What are the biggest challenges a Lighting Designer deals with on any given production? 

The lighting designer has to support the action of the play in a way that helps the audience connect.  They also have to balance that goal with the need to create a visually interesting space or world for the play to occur in.  The biggest challenge, almost always, is making those two exist simultaneously.  And having a mastery of the tools and techniques to achieve that balance.

 
What do you think the title “Good Kids” refers to?

Everyone thinks their kids are fundamentally “good kids.”  We generally think the same way about our family and friends.  But the reality (and what, I think, Naomi Iizuka is exploring here)  is that no one is all good or all bad.  A “good kid” can do very, very bad things.  A “bad kid” can still do good.  I think it’s a reality we need to understand in order to really confront sexual assault in our society.  We can’t hide behind the shock that “good kids” could do such a thing.

 

 

 

 

With color and choice of angle, the designer can also subtly suggest how you should feel about a character or situation.

 

 

 

 

Do you use social media?

I do, although mostly for networking with my theatre colleagues and sharing interesting articles or stories.  I think I’m just old enough to not quite be a part of the generation of “digital natives.”

 
How do you feel about privacy in the digital age?

I think digital media makes us feel like we have more control over our privacy and our public image, but we are reminded every day how easily that privacy can be subverted when it’s all just bits of digital data that can be hacked, stolen, or falsified.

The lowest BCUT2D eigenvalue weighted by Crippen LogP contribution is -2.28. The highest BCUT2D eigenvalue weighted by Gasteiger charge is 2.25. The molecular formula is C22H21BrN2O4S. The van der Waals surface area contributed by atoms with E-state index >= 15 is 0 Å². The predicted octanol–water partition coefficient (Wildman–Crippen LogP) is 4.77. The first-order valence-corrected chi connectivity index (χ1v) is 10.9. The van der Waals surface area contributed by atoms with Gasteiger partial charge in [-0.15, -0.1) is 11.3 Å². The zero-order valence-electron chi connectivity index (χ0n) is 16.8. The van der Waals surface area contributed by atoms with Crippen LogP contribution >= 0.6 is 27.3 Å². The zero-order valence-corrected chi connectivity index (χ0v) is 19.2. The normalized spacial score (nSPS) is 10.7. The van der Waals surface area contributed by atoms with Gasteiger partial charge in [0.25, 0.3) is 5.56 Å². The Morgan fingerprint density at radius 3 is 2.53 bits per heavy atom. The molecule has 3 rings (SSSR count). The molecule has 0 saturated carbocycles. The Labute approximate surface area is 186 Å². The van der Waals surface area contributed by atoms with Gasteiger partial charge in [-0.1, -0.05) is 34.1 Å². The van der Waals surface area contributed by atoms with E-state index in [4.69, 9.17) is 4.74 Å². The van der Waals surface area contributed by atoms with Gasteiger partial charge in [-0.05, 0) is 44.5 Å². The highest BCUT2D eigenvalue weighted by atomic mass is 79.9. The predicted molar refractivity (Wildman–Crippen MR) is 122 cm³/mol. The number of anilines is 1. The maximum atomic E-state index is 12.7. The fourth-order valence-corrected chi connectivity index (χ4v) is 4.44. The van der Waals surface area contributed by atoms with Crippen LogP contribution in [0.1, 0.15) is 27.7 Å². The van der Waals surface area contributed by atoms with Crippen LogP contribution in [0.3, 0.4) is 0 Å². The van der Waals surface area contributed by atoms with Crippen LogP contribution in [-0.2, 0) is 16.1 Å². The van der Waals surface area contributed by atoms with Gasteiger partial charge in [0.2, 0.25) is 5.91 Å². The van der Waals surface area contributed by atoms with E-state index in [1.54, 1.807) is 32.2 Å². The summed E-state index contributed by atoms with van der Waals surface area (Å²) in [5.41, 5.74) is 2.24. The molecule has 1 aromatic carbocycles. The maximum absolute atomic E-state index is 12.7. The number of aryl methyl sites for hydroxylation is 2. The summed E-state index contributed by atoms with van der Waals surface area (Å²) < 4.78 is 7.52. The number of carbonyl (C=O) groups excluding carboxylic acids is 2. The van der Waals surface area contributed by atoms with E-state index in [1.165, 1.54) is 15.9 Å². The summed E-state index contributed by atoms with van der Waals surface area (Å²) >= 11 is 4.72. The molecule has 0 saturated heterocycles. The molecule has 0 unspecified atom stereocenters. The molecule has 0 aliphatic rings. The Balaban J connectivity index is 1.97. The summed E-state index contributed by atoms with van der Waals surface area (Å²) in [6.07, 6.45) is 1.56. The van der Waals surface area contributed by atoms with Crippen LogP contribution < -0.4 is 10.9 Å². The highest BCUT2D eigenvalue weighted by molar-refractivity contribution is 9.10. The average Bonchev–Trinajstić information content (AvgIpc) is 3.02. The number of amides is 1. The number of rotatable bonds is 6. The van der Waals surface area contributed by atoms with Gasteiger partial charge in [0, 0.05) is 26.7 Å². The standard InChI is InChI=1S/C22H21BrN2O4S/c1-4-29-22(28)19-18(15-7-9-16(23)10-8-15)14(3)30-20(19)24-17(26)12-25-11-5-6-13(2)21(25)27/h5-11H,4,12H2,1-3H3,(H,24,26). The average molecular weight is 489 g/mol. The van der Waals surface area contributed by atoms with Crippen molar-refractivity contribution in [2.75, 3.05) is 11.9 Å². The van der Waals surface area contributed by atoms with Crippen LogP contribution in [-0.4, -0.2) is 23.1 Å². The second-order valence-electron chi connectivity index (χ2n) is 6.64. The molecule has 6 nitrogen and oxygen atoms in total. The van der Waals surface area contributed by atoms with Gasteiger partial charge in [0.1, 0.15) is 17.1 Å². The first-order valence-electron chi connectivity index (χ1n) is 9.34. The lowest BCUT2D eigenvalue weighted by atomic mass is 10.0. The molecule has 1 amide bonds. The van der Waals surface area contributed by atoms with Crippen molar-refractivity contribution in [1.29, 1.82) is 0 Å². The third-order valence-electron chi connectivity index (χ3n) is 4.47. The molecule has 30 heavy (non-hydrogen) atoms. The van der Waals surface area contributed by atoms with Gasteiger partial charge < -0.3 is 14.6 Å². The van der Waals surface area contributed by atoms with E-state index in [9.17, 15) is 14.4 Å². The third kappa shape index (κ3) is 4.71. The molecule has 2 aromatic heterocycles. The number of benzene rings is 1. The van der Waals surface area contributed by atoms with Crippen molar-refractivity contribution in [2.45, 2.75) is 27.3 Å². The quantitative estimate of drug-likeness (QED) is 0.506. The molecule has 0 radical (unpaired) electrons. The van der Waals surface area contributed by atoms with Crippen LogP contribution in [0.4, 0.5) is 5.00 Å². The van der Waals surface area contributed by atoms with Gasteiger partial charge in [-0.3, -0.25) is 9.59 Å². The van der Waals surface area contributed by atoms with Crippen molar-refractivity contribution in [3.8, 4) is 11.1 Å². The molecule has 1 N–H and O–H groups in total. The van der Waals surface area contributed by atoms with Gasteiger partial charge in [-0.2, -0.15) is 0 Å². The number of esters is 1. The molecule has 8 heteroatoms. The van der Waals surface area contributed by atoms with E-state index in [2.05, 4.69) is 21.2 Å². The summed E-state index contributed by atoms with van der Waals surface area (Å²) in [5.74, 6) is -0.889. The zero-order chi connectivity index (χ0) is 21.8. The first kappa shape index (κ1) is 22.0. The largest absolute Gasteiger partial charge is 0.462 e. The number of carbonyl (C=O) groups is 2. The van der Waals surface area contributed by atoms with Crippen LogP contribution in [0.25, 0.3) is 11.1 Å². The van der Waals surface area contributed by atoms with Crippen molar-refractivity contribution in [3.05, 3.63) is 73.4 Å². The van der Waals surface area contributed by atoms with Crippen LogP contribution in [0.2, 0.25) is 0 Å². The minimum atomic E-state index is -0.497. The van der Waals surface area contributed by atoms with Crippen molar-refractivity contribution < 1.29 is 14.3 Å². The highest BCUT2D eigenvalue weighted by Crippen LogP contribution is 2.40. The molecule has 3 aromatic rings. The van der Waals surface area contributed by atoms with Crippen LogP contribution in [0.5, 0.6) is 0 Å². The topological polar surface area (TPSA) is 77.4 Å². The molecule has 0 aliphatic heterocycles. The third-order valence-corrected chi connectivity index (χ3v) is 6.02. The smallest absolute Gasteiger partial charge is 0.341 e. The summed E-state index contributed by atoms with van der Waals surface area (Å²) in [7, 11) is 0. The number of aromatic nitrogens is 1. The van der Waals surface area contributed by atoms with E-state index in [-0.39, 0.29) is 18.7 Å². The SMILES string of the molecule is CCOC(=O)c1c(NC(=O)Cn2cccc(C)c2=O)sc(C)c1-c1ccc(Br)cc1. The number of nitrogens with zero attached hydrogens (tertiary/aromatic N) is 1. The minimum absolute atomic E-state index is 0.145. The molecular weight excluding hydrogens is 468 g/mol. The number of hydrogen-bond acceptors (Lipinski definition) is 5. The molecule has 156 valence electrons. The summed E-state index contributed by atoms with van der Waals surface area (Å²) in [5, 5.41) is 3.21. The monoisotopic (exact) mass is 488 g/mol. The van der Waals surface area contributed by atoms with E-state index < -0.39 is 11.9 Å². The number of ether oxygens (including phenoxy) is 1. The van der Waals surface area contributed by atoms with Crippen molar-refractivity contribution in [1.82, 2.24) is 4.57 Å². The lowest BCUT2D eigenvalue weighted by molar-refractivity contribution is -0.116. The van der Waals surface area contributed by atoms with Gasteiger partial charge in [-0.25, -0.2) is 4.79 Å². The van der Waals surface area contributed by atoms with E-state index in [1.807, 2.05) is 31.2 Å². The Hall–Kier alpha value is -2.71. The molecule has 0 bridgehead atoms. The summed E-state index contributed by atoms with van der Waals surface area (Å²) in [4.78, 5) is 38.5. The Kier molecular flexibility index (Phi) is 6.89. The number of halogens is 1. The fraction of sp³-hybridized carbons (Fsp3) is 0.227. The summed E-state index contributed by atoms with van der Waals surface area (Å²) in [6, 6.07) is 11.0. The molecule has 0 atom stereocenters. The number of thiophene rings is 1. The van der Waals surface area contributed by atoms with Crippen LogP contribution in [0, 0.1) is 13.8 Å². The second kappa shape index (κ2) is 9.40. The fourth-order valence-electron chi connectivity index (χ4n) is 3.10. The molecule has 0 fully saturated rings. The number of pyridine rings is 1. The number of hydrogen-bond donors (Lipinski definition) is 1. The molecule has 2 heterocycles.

What about this production…
– Intrigues you?

I think this is a story that really needs to be told.  We have to–all of us–confront the way women are treated in our society.
 – Disgusts you?
That this story needs to be told.  That this kind of treatment of women isn’t a thing of the past.

 

What gives an artist the right to present a play that is based on a true story?

All art is, to some extent, a search for truth.  Political art can help give us distance and perspective that we might not otherwise have on a hot-button topic.

 
Do you feel that without programs such as the Big Ten Play Consortium and others like it, American theatre is bereft of female playwrights with shows in production?

Absolutely.  No one holds a copyright on the ability to tell stories.  It doesn’t matter if you’re rich, poor, male, female–all people have stories to tell. Women’s voices hold every bit as much weight as men’s – and on issues like sexual assault they hold far, far more.

 
Why should someone see this production?

I’m not sure of the exact statistic, but something like 1 in 4 women in this country have been the victims of sexual assault.  That means that pretty much no matter who you are, you know someone who has gone through something like this.  This play helps challenge the assumptions that we make about who this can happen to and who commits this kind of violence.   It’s not a reality we want to confront, but it’s one we must.

 

After you graduate, what would you like to see if you were to come back in 5 years?

I would want to see a department that is alive and invested in its students.  That engages the campus community with tough issues like this one.